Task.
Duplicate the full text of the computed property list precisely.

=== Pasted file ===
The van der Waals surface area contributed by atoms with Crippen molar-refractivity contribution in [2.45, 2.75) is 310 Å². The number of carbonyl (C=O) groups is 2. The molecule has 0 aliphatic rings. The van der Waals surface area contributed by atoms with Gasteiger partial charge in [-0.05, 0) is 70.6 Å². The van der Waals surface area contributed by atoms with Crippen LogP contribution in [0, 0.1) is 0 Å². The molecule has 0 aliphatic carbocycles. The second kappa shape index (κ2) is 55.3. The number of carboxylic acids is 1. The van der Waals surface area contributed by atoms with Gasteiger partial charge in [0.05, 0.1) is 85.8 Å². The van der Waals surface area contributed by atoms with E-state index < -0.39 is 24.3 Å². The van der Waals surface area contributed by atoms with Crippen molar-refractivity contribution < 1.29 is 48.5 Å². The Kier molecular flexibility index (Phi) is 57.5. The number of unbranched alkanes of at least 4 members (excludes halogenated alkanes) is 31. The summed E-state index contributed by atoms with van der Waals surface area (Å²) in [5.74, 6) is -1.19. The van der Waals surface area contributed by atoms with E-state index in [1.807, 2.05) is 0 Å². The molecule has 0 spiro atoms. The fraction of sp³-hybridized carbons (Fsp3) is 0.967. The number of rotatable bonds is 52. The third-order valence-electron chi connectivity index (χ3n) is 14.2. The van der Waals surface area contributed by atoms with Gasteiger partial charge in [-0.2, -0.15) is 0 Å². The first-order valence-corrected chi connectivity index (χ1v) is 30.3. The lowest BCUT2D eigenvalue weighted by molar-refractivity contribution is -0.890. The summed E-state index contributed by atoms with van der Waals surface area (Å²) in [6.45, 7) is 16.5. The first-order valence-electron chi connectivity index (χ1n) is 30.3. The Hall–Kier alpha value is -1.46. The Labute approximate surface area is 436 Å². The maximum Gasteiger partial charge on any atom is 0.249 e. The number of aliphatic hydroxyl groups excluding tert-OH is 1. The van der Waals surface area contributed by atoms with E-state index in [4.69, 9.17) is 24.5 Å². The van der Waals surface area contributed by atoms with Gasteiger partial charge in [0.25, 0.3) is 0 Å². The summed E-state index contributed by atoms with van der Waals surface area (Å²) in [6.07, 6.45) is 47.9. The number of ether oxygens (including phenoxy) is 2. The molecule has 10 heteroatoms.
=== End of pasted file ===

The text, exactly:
The van der Waals surface area contributed by atoms with Crippen molar-refractivity contribution in [2.45, 2.75) is 310 Å². The number of carbonyl (C=O) groups is 2. The molecule has 0 aliphatic rings. The van der Waals surface area contributed by atoms with Gasteiger partial charge in [-0.05, 0) is 70.6 Å². The van der Waals surface area contributed by atoms with Crippen LogP contribution in [0, 0.1) is 0 Å². The molecule has 0 aliphatic carbocycles. The second kappa shape index (κ2) is 55.3. The number of carboxylic acids is 1. The van der Waals surface area contributed by atoms with Gasteiger partial charge in [0.05, 0.1) is 85.8 Å². The van der Waals surface area contributed by atoms with E-state index < -0.39 is 24.3 Å². The van der Waals surface area contributed by atoms with Crippen molar-refractivity contribution < 1.29 is 48.5 Å². The Kier molecular flexibility index (Phi) is 57.5. The number of unbranched alkanes of at least 4 members (excludes halogenated alkanes) is 31. The summed E-state index contributed by atoms with van der Waals surface area (Å²) in [5.74, 6) is -1.19. The van der Waals surface area contributed by atoms with E-state index in [1.807, 2.05) is 0 Å². The molecule has 0 spiro atoms. The fraction of sp³-hybridized carbons (Fsp3) is 0.967. The number of rotatable bonds is 52. The third-order valence-electron chi connectivity index (χ3n) is 14.2. The van der Waals surface area contributed by atoms with Gasteiger partial charge in [-0.2, -0.15) is 0 Å². The first-order valence-corrected chi connectivity index (χ1v) is 30.3. The lowest BCUT2D eigenvalue weighted by molar-refractivity contribution is -0.890. The summed E-state index contributed by atoms with van der Waals surface area (Å²) in [6.45, 7) is 16.5. The first-order valence-electron chi connectivity index (χ1n) is 30.3. The Hall–Kier alpha value is -1.46. The Labute approximate surface area is 436 Å². The maximum Gasteiger partial charge on any atom is 0.249 e. The number of aliphatic hydroxyl groups excluding tert-OH is 1. The van der Waals surface area contributed by atoms with E-state index in [4.69, 9.17) is 24.5 Å². The van der Waals surface area contributed by atoms with Gasteiger partial charge in [0.25, 0.3) is 0 Å². The summed E-state index contributed by atoms with van der Waals surface area (Å²) in [6.07, 6.45) is 47.9. The number of ether oxygens (including phenoxy) is 2. The molecule has 10 heteroatoms.